Mining history in a bucket

We drove into Caldwell, OH, just before sunset.  I was hunting down the Thorla-McKee oil well (the First Oil Well in North America), when I saw a sign that read, “Big Muskie’s Bucket.”  It was eleven miles away, in the opposite direction of the well.  I wondered how on earth a fish’s bucket (I mean, seriously, does Ohio even have muskilunge in its waters?  Okay, yes.  It does.  But I didn’t know that until I looked it up.) could possibly be enough of an attraction to warrant a sign… particularly when the First Oil Well had nothing to direct a person to it.

Well, being naturally curious and having the time as well as the technology, I looked up “Big Muskie” in the Roadside America app on my smartphone.

Turns out the bucket has nothing to do with fish – which kind of disappointed Jerry.  It’s the last remaining piece of the world’s largest dragline earth mover.  Now, I don’t have any personal or family connection with mining, and when I was in gradeschool I was taught that strip mining and open pit mining were the next thing to evil because of the “irreparable” damage it did to the landscape and local ecology.  But I looked at the entry and thought, why not?

Tip #1 – EXPLORE!  For the love of all that’s adventurous and therefore full of excitement and growth as well as uncertainty and sometimes frustration, every once in a while just pick out something interesting on a map and follow where the road takes you.

Because boy, howdy!  The road was twisty, turny and narrow.  There were places where it reminded me of a roller-coaster at the moment when you see only the tops of a series of dips in the track up ahead!

(I do apologize for the quality of the pictures; I was driving and Jerry isn’t comfortable with my camera, so he was using his – which is a nice little camera but works a lot better during full daylight.)  Still, these can give a bit of an idea of what we were seeing!  Though through not knowing the road, we missed some of the best shots; hairpin turns, abrupt ups and downs – it was a blast to drive.  Riding the road on the motorcycle would have been even better!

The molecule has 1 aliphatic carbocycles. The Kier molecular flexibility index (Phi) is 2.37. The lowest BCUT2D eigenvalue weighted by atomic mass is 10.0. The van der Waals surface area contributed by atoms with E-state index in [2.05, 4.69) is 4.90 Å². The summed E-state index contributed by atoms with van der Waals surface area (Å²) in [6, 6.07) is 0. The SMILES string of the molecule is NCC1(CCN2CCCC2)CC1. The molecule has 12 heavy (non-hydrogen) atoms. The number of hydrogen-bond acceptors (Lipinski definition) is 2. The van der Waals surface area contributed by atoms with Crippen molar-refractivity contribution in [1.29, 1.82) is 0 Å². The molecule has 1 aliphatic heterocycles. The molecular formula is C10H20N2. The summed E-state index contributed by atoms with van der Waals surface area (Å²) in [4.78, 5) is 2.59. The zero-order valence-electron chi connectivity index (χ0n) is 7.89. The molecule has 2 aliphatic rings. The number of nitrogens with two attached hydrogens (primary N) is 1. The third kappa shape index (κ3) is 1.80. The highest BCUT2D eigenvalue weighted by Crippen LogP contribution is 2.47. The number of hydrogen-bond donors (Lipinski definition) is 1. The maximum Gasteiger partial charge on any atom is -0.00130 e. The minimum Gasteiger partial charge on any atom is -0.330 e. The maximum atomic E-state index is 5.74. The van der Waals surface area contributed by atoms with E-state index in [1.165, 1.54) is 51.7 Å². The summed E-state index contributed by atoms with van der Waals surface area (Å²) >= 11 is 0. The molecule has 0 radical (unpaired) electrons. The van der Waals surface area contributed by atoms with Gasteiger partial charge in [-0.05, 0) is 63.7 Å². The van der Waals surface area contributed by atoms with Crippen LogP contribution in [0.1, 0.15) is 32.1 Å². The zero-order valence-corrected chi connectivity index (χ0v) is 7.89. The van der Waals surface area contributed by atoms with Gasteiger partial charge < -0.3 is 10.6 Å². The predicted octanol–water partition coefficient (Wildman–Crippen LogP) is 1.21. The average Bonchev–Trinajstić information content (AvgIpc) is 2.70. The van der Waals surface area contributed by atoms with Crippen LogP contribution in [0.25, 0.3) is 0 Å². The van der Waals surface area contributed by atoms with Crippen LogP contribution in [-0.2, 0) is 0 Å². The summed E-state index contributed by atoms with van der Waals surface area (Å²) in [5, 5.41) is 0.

T’any rate, between the occasional signs and the maps link on Roadside America and my own navigational ability, I drove right past the turnoff and only then realized what it was the corner of my eye had seen.  So I halted the truck and backed up, right there on the State Road 78.

(And no, I do NOT, EVER, recommend ignoring the rules of the road in order to reach a destination.)

The park was closed for the season, but be damned if I was going to get myself darned near lost and not at least go take a look at the Great Big Bucket.  So I got out of the nice warm truck into subfreezing cold with camera and tripod and took some pictures.

And I learned how important mining had been to Ohio at one point, and how (rightfully) proud they of their mining heritage.  I learned about the ingenuity of designers and engineers, trying to meet the demand of a newly-industrial, coal-crazed nation by creating larger and larger mining equipment.  Looking up Big Muskie later prepping for the actual article, I sorrowed to learn of Big Muskie’s ignominious end of being sold for scrap, all but the bucket.  I learned that the nearby Wilds, a safari park, is built on reclaimed land that Big Muskie once mined.  I learned that Ohio roads are really fun to drive, even with a very large and cumbersome pickup.

I learned that my little 8-megapixel camera takes really nice slow exposures when using the tripod and release cable… okay, I already knew that one.

The point – and Tip #2 –  is simply, Keep your mind open as well as your eyes.  What you see as a possibly-uninteresting curiosity might unlock the door to an amazing adventure, a new hobby, a deeper and more thorough understanding of a period in history that we were taught to view with a jaundiced eye.

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